Consciously or not, David Brooks drew out the exact associations both to federalism and to morality that have such a deep racial subtext, and yet he claims are not about race. Naïve? Perhaps . But Brooks is not alone. Even as we talk about race, too often the conversation devolves into the narrow and unproductive question of whether someone is a racist or not. These issues have deep racial connotations that operate even in the absence of overt racism. They are successfully utilized by the right to garner opposition to policies and programs by mapping them to their implicit associations. Maureen Dowd pointed out that “For two centuries, the South has feared a takeover by blacks or the feds. In Obama, they have both. “ Although the John Calhoun and George Wallace are, by and large, long gone, it is a critical error to assume that race is beside the point. And unless we call out these associations, with their myriad racial meanings, they will never be defused and their racial implications will continue to work against us, to our frustration and confusion alike.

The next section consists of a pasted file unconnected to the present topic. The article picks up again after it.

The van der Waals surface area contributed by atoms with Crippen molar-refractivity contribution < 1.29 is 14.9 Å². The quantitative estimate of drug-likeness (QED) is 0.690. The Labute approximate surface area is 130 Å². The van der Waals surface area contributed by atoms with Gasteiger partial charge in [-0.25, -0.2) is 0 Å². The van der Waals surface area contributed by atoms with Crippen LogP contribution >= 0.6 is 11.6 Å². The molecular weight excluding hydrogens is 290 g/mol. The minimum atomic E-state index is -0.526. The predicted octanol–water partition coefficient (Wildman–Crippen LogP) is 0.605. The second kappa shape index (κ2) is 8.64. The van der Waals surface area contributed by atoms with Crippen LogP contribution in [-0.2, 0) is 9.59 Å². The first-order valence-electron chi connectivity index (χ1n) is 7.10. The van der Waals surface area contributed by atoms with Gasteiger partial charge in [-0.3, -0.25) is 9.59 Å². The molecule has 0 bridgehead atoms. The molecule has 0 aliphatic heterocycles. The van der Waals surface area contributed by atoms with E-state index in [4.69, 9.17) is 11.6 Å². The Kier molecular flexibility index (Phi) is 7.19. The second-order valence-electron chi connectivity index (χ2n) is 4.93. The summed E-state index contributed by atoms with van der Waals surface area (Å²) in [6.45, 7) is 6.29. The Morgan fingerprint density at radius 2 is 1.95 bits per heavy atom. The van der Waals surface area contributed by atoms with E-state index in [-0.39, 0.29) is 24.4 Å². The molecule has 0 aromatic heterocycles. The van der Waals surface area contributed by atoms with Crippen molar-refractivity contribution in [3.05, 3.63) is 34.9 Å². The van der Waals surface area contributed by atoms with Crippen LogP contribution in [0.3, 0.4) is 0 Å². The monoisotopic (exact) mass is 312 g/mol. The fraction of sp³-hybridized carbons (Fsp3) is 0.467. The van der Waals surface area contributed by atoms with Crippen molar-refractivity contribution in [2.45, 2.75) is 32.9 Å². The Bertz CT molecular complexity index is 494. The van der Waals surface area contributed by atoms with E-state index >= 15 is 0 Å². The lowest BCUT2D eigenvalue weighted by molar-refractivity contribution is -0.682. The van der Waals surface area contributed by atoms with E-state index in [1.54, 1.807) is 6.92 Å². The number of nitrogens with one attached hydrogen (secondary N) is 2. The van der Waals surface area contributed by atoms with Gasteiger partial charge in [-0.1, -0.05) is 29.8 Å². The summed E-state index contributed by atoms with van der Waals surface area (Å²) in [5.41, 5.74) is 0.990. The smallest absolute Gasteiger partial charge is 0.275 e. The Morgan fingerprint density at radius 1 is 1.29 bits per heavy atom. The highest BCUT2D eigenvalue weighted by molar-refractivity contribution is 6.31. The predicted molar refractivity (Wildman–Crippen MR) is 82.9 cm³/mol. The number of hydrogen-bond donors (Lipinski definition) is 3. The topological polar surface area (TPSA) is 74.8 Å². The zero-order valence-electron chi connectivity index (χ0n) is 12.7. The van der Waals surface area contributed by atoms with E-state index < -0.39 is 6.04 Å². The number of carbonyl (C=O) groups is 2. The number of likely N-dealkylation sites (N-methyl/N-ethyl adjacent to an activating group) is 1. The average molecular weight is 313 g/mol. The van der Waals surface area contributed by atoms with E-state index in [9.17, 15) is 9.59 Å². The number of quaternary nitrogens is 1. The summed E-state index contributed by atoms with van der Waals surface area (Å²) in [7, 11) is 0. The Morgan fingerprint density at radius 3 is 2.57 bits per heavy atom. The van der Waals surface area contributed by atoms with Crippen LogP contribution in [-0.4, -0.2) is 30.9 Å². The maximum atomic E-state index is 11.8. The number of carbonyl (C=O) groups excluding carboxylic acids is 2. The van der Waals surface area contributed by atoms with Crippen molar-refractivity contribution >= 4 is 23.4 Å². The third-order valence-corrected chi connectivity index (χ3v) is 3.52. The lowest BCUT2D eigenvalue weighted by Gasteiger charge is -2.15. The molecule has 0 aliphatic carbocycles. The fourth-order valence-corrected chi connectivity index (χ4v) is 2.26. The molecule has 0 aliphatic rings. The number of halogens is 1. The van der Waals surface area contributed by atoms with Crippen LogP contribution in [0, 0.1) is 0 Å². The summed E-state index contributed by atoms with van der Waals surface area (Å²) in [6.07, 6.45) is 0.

Author: Stephen Menendian (15 Articles)
Stephen Menendian is the senior legal research associate at the Kirwan Institute for the Study of Race and Ethnicity at the Ohio State University. Stephen directs and supervises the Institute’s legal advocacy, analysis and research, and manages many of the Institute’s most important projects. His principal areas of advocacy and scholarship include education, civil rights and human rights, Constitutional law, the racialization of opportunity structures, talking about race, systems thinking and implicit bias.